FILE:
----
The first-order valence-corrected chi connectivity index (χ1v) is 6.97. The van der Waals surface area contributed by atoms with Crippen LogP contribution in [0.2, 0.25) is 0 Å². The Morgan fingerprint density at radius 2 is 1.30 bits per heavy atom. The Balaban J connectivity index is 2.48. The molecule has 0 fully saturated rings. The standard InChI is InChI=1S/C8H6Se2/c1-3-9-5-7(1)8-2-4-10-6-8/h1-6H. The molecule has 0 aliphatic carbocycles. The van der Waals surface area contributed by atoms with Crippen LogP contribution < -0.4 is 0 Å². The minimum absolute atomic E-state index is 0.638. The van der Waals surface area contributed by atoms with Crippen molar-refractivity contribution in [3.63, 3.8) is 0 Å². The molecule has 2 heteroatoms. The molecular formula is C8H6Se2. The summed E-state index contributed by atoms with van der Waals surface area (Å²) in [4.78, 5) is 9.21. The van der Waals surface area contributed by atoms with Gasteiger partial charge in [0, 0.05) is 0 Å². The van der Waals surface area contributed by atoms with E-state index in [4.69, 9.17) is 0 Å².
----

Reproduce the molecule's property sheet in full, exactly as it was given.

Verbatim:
The first-order valence-corrected chi connectivity index (χ1v) is 6.97. The van der Waals surface area contributed by atoms with Crippen LogP contribution in [0.2, 0.25) is 0 Å². The Morgan fingerprint density at radius 2 is 1.30 bits per heavy atom. The Balaban J connectivity index is 2.48. The molecule has 0 fully saturated rings. The standard InChI is InChI=1S/C8H6Se2/c1-3-9-5-7(1)8-2-4-10-6-8/h1-6H. The molecule has 0 aliphatic carbocycles. The van der Waals surface area contributed by atoms with Crippen LogP contribution < -0.4 is 0 Å². The minimum absolute atomic E-state index is 0.638. The van der Waals surface area contributed by atoms with Crippen molar-refractivity contribution in [3.63, 3.8) is 0 Å². The molecule has 2 heteroatoms. The molecular formula is C8H6Se2. The summed E-state index contributed by atoms with van der Waals surface area (Å²) in [4.78, 5) is 9.21. The van der Waals surface area contributed by atoms with Gasteiger partial charge in [0, 0.05) is 0 Å². The van der Waals surface area contributed by atoms with E-state index in [4.69, 9.17) is 0 Å².